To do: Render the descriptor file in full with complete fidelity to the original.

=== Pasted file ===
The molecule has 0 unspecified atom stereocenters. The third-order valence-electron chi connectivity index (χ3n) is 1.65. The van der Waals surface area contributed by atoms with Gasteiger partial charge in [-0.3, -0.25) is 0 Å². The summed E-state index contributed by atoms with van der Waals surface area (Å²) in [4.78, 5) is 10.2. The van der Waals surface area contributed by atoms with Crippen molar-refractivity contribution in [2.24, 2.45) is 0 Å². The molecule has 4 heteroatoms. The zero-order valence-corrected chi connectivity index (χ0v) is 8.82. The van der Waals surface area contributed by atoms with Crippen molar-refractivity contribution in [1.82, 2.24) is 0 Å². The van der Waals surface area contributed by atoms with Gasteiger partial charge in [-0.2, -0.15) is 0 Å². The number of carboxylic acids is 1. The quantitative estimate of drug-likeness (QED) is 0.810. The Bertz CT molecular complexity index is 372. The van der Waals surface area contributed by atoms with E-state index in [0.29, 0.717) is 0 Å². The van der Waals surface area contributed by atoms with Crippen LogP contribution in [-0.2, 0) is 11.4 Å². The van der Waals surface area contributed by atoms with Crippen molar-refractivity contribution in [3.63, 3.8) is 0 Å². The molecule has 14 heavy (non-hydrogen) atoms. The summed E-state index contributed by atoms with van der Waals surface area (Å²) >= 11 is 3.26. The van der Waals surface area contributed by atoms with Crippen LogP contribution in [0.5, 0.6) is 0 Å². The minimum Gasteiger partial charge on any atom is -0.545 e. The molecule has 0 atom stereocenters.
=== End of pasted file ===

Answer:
The molecule has 0 unspecified atom stereocenters. The third-order valence-electron chi connectivity index (χ3n) is 1.65. The van der Waals surface area contributed by atoms with Gasteiger partial charge in [-0.3, -0.25) is 0 Å². The summed E-state index contributed by atoms with van der Waals surface area (Å²) in [4.78, 5) is 10.2. The van der Waals surface area contributed by atoms with Crippen molar-refractivity contribution in [2.24, 2.45) is 0 Å². The molecule has 4 heteroatoms. The zero-order valence-corrected chi connectivity index (χ0v) is 8.82. The van der Waals surface area contributed by atoms with Crippen molar-refractivity contribution in [1.82, 2.24) is 0 Å². The van der Waals surface area contributed by atoms with Gasteiger partial charge in [-0.2, -0.15) is 0 Å². The number of carboxylic acids is 1. The quantitative estimate of drug-likeness (QED) is 0.810. The Bertz CT molecular complexity index is 372. The van der Waals surface area contributed by atoms with E-state index in [0.29, 0.717) is 0 Å². The van der Waals surface area contributed by atoms with Crippen LogP contribution in [-0.2, 0) is 11.4 Å². The van der Waals surface area contributed by atoms with Crippen molar-refractivity contribution in [3.63, 3.8) is 0 Å². The molecule has 14 heavy (non-hydrogen) atoms. The summed E-state index contributed by atoms with van der Waals surface area (Å²) >= 11 is 3.26. The van der Waals surface area contributed by atoms with Crippen LogP contribution in [0.5, 0.6) is 0 Å². The minimum Gasteiger partial charge on any atom is -0.545 e. The molecule has 0 atom stereocenters.